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Rosewood Lane Undermines the Safety of Suburbia

This week I discovered that Netflix has a new category, “When You Watch Netflix, It Watches You”.

Once I recovered from my discomfort of the website’s blatant admittance to its voyeuristic tendencies, I felt fairly confident picking a movie from that category. After all, if I’d learned anything from Disturbia, besides how deep my love flowed for Shia LaBeouf, it was that no one knows you better than your creepy voyeur.

Surprisingly enough, Netflix appears to know me better than I thought because the film I chose, Rosewood Lane, was a chilling thriller that did not disappoint.

The film follows Dr. Sonny Blake (played by Rose McGowen) as she leaves the big city to move back into her family home after her father’s untimely death. Trouble arises, when the friendly, neighborhood paperboy (played by Daniel Ross Owens) begins to stalk Blake which leads her to believe his motives are much more sinister than delivering the daily news.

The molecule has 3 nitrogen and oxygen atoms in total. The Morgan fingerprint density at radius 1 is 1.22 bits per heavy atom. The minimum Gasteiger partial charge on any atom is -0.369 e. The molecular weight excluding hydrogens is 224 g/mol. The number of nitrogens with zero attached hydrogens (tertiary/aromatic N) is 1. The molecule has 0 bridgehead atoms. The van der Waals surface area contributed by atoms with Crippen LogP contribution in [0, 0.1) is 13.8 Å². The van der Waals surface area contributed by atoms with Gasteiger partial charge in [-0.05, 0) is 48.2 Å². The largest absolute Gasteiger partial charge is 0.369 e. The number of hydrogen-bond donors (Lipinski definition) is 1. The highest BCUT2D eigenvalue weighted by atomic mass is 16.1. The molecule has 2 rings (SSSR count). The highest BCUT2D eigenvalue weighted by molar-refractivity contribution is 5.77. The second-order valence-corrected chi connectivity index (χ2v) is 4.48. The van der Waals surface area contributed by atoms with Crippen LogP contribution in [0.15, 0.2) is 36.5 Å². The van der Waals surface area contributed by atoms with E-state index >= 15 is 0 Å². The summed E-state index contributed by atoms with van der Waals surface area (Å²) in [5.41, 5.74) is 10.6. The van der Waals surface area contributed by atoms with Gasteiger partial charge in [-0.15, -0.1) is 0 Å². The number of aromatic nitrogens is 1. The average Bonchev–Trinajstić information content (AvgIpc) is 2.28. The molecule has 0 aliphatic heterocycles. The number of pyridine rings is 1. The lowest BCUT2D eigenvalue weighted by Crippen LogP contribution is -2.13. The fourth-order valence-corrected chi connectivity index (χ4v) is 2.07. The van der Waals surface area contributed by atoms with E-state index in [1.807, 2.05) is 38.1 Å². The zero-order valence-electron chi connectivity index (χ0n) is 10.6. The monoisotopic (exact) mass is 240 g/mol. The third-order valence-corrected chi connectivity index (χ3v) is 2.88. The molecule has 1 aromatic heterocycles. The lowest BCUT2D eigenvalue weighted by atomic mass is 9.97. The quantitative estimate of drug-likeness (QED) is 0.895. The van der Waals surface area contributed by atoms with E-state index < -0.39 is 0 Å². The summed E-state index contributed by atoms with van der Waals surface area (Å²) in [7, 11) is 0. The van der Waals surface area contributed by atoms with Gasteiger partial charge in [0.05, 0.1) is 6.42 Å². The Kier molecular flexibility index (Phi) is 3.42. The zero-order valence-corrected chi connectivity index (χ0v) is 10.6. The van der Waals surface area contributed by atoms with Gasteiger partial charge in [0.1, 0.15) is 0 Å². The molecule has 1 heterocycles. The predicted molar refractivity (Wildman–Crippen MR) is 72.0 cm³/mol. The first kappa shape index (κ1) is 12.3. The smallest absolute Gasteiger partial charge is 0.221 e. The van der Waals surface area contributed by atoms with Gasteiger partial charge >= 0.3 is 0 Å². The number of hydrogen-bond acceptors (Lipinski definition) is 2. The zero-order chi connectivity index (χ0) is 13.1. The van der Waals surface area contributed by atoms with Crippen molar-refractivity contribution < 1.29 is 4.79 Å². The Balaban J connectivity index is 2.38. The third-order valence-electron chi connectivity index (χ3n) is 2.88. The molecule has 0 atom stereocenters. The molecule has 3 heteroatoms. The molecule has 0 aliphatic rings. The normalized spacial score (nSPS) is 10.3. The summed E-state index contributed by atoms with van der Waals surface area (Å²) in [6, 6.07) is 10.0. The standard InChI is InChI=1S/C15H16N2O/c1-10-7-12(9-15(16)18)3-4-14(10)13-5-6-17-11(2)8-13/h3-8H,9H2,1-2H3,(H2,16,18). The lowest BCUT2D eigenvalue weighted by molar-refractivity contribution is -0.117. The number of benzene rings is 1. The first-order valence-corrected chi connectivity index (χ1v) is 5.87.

On the surface, Rosewood Lane appears to be just another run-of-the-mill thriller. However, if watched with a critical eye, the film says something about the false security provided by a suburban lifestyle. It’s pairing of the city and small-town atmosphere suggests that the “security” that small-town living provides may in fact just be an illusion and true horror can lurk anywhere.

Rosewood Lane may not be the next Rear Window but it will definitely have you checking your locks twice before bed and making sure your paper boy gets an extra dollar every week.

Rosewood Lane is rated R and runs 1 hour 37 minutes.

Posted by on April 9, 2013. Filed under Entertainment. You can follow any responses to this entry through the RSS 2.0. Both comments and pings are currently closed.